This article was written by Amie Hendrix, Tompkins County – Deputy County Administrator. Amie wrote this article as part of the Crisis Management Cohort with Drucker Institute. Read all the articles from the cohort here. Connect with Amie on LinkedIn.
Like many of my local government colleagues, the last several months have been full-on crisis management. Between our COVID-19 response, re-imagining policing, moving nearly our entire government to remote work, managing that remote workforce, reopening a community, bringing back three higher education institutions, developing community COVID-19 testing strategies, and so much more it has felt like 2020 is one giant crisis. While living in the land of crisis – how could I pass up the opportunity to join a Crisis Cohort through ELGL and learn from/commiserate with colleagues about the wonder of the experiences we are provided by 2020, in a cohort led by expert storyteller Lawrence Greenspan and community-leader wrangler Emily Edmonds? It just wasn’t to be missed!
At the starting line, the cohort team jumped right in. It was exciting to learn about the challenges we face as local government leaders. It was clear early on that this is a great group to network with, learn from, and have fun with at the same time. I imagined the cohort would be a nice change from the world of Emergency Operations… and then Lawrence kicked us into high gear of self-reflection by sharing stories of childhood and this wisdom from Peter Drucker.
“To manage in turbulent times, therefore, means to face up to the new realities. It means starting with the question: ‘What is the world really like?’ rather than with the assertions and assumptions that made sense only a few years ago.”
This statement summed up my current work in my temporary(?) assignment as EOC Coordinator responding to COVID-19. Since March our EOC team has been putting in the long hours to put the safety of Tompkins County, NY at the forefront of everything that we do. We are creating systems that address and protect our community’s health. We were responding to the needs of the community, we are finding solutions for challenge after challenge, but have we been building it for what the world is like today?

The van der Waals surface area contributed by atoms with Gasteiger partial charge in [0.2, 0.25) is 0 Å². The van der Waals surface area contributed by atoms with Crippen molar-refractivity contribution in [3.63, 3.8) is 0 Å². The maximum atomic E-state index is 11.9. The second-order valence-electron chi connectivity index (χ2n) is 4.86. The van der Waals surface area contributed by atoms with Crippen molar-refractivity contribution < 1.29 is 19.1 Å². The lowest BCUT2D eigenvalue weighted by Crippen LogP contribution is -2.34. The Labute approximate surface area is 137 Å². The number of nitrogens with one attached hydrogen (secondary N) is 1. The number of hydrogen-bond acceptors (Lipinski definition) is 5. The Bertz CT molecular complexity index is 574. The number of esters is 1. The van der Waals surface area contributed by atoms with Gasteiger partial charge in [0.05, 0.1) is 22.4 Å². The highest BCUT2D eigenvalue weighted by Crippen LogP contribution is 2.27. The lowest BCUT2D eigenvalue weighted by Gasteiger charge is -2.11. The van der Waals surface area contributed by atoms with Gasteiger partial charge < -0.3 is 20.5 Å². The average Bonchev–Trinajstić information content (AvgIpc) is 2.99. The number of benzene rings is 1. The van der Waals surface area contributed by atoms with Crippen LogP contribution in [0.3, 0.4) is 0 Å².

This quote now hangs in the EOC as a reminder that we need to get outside of ourselves. We have been living in the world of COVID-19. The people in the EOC who are making key decisions are not all living the same experiences as those around us. While we have engaged our community members and staff in various ways, we can do better and challenge our assumptions and assertions as we face our new realities.
To be perfectly clear, my EOC team and our entire local government have been nothing short of amazing throughout this response. I am extremely proud of our staff as we’ve flexed, adjusted, sacrificed, learned, and continued to move forward. We have been open and honest with all of our internal and external stakeholders and have made out integrity a cornerstone of all of our work. We’ve brought in new partners and challenged ourselves to create our new reality on a shared path that is being built on mutual trust.
The Crisis Cohort has provided me an opportunity to take time out and reflect on what is happening around me. As Drucker wrote “Follow effective action with quiet reflection. From the quiet reflection will come even more effective action.” While rushing to respond to a crisis, I am often guilty of not taking that reflective step. As I look ahead I am reminded that we all need to take time to pause and reflect to be more effective leaders. As I leave the cohort I offer a challenge for each of us – take a break during your crazy ride on the roller-coaster of 2020, and pause to reflect on all that has been acted upon prior to continuing your actions.